It might not be terminology you’d hear at the water cooler, but there are two basic types of employees in the workplace—exempt employees and non-exempt employees. What’s the difference? The main thing to understand is that “exempt” means exemption from being paid overtime. However, it’s helpful to have a deeper understanding of what distinguishes an exempt, from a non-exempt employee and what these classifications mean for you and your organization. We’ve combined the best resources on the subject to provide you the most comprehensive guide to understanding the differences in employment statuses.
What is an exempt employee?
An exempt employee is an individual who is exempt from overtime pay. Exempt status is determined by the Fair Labor Standards Act (FLSA); if the employee meets the specific criteria for the exemption—often because they are an executive, administrative, computer, or outside sales employee—then they are not covered by the FLSA and are considered an exempt employee.
Some criteria for exempt status are (as of January 2020):
- Employees are paid a salary (not hourly pay)
- Employees earn at least $684 per week or $35,568 annually (up from $455 per week or $23,660 annually)
- Employees are paid a salary for any week they work
Exempt employees must be paid on a salary basis. There are limited exceptions to this rule. It is up to employer discretion whether to pay for hours worked overtime. Exempt employees that are consistently asked to work overtime may ask to negotiate a raise to compensate for their time. In other cases, employers might create an employee benefits package or offer a spot bonus in lieu of overtime pay.
Types of exempt employees:
The following are examples of an exempt employee as determined by the FLSA and U.S. Department of Labor:
- Executive: CEO, managers, supervisors
- Administrative: human resources, accounting, legal, public relations, compliance, finance
- Outside sales: salespeople, marketers
- Computer: software engineers, programmers, system analysts
- Creative professionals: writers, actors, musicians, artists.
- Professionals: doctors, lawyers, engineers, nurses, teachers.
In addition to the above examples of exempt employees, there are other types of employment that may be exempt from overtime pay such as commissioned employees of retail or service establishments; employees of railroads and air carriers, taxi drivers; announcers, news editors, and chief engineers of broadcasting stations; domestic service workers living at employer’s residence; employees of motion picture theaters; and farmworkers.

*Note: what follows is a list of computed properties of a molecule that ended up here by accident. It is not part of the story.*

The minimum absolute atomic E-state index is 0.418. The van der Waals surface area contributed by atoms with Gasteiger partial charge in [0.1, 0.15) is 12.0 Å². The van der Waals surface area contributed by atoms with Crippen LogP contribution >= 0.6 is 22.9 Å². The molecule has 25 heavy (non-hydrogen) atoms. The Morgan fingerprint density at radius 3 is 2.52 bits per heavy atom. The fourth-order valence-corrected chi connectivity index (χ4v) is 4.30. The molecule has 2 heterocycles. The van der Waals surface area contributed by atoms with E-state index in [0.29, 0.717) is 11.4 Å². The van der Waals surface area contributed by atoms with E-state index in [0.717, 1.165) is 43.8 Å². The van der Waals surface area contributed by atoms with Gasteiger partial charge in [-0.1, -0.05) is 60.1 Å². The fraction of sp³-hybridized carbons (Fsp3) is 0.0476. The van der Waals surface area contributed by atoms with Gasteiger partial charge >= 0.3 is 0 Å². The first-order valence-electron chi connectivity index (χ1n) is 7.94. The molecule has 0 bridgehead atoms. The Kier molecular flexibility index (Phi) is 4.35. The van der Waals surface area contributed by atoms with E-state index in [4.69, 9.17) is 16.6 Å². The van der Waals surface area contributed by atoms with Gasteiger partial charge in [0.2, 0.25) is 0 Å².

What is a non-exempt employee?
A non-exempt employee is an employee that is covered by the FLSA, and therefore qualifies for overtime pay for all hours worked beyond 40 in a work week. The FLSA guarantees that non-exempt employees are paid one and one-half times their normal pay rate for overtime hours. Non-exempt employees can be paid on salary, hourly, or on another basis.
Note: As with exempt employees, you will need to consult the state labor laws where the employee is working to determine the additional requirements.
Types of non-exempt employees
Examples of non-exempt employees include:
- Tipped employees (e.g.: waiters)
- Retail Associates
Non-exempt employees are guaranteed an hourly wage and overtime pay under the FLSA. They must earn at least the federal or state minimum wage for every hour worked.
What qualifies as an exempt employee?
Factors used to determine if an employee is considered exempt include:
- Amount of wages is earned
- Type of work
- Specific responsibilities and job duties
Executive exemption: For the executive exemption, employees must have a primary duty of managing the enterprise or a department or subdivision of the enterprise. They must customarily and regularly direct the work of at least two employees, and must have the authority to hire or fire, or have authority to make suggestions and recommendations as to the hiring, firing, or changing the status of other employees. Common executive employee roles include CEO, managers, supervisors, and other decision-makers in the company.